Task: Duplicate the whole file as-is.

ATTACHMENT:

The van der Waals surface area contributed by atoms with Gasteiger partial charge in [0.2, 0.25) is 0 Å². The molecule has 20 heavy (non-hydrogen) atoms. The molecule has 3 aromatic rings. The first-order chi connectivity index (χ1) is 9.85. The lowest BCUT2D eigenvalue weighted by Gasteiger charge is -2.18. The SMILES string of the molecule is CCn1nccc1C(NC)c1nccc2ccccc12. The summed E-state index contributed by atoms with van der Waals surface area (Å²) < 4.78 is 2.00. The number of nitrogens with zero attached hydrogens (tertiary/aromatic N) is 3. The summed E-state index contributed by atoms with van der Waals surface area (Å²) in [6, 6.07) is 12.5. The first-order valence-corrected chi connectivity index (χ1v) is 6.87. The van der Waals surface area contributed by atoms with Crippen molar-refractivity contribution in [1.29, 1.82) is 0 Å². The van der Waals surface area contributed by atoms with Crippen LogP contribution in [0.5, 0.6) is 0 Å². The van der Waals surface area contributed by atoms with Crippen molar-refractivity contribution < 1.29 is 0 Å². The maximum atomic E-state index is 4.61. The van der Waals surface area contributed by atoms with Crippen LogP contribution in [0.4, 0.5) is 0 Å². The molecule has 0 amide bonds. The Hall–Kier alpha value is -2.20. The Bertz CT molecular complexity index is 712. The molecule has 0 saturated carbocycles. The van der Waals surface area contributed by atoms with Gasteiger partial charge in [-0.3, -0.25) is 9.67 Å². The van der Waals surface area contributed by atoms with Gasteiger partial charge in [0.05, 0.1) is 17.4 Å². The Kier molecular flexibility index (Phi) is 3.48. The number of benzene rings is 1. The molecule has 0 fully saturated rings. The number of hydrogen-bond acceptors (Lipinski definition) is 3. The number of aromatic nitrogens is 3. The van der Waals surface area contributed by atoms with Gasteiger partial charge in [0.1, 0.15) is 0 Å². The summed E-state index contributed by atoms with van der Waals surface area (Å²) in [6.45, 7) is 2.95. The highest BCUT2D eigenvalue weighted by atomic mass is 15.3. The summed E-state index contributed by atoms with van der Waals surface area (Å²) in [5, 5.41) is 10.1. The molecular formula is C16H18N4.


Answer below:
The van der Waals surface area contributed by atoms with Gasteiger partial charge in [0.2, 0.25) is 0 Å². The molecule has 20 heavy (non-hydrogen) atoms. The molecule has 3 aromatic rings. The first-order chi connectivity index (χ1) is 9.85. The lowest BCUT2D eigenvalue weighted by Gasteiger charge is -2.18. The SMILES string of the molecule is CCn1nccc1C(NC)c1nccc2ccccc12. The summed E-state index contributed by atoms with van der Waals surface area (Å²) < 4.78 is 2.00. The number of nitrogens with zero attached hydrogens (tertiary/aromatic N) is 3. The summed E-state index contributed by atoms with van der Waals surface area (Å²) in [6, 6.07) is 12.5. The first-order valence-corrected chi connectivity index (χ1v) is 6.87. The van der Waals surface area contributed by atoms with Crippen molar-refractivity contribution in [1.29, 1.82) is 0 Å². The van der Waals surface area contributed by atoms with Crippen LogP contribution in [0.5, 0.6) is 0 Å². The van der Waals surface area contributed by atoms with Crippen molar-refractivity contribution < 1.29 is 0 Å². The maximum atomic E-state index is 4.61. The van der Waals surface area contributed by atoms with Crippen LogP contribution in [0.4, 0.5) is 0 Å². The molecule has 0 amide bonds. The Hall–Kier alpha value is -2.20. The Bertz CT molecular complexity index is 712. The molecule has 0 saturated carbocycles. The van der Waals surface area contributed by atoms with Gasteiger partial charge in [-0.3, -0.25) is 9.67 Å². The van der Waals surface area contributed by atoms with Gasteiger partial charge in [0.05, 0.1) is 17.4 Å². The Kier molecular flexibility index (Phi) is 3.48. The number of benzene rings is 1. The molecule has 0 fully saturated rings. The number of hydrogen-bond acceptors (Lipinski definition) is 3. The number of aromatic nitrogens is 3. The van der Waals surface area contributed by atoms with Gasteiger partial charge in [0.1, 0.15) is 0 Å². The summed E-state index contributed by atoms with van der Waals surface area (Å²) in [6.45, 7) is 2.95. The highest BCUT2D eigenvalue weighted by atomic mass is 15.3. The summed E-state index contributed by atoms with van der Waals surface area (Å²) in [5, 5.41) is 10.1. The molecular formula is C16H18N4.